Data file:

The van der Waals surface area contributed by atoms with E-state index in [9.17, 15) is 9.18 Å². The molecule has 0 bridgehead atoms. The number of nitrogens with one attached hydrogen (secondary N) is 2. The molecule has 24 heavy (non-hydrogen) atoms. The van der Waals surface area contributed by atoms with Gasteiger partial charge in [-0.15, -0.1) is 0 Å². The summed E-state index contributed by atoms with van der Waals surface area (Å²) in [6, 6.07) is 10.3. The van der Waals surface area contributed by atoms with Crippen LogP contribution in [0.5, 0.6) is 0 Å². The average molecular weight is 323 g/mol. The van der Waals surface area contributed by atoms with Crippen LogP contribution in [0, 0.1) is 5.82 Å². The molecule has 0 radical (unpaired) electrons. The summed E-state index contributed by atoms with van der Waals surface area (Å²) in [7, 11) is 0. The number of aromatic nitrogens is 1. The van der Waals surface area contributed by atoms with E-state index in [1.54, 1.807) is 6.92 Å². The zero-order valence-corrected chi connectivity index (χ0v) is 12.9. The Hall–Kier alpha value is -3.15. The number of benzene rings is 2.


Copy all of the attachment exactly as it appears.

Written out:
The van der Waals surface area contributed by atoms with E-state index in [9.17, 15) is 9.18 Å². The molecule has 0 bridgehead atoms. The number of nitrogens with one attached hydrogen (secondary N) is 2. The molecule has 24 heavy (non-hydrogen) atoms. The van der Waals surface area contributed by atoms with Gasteiger partial charge in [-0.15, -0.1) is 0 Å². The summed E-state index contributed by atoms with van der Waals surface area (Å²) in [6, 6.07) is 10.3. The van der Waals surface area contributed by atoms with Crippen LogP contribution in [0.5, 0.6) is 0 Å². The average molecular weight is 323 g/mol. The van der Waals surface area contributed by atoms with Crippen LogP contribution in [0, 0.1) is 5.82 Å². The molecule has 0 radical (unpaired) electrons. The summed E-state index contributed by atoms with van der Waals surface area (Å²) in [7, 11) is 0. The number of aromatic nitrogens is 1. The van der Waals surface area contributed by atoms with E-state index in [1.54, 1.807) is 6.92 Å². The zero-order valence-corrected chi connectivity index (χ0v) is 12.9. The Hall–Kier alpha value is -3.15. The number of benzene rings is 2.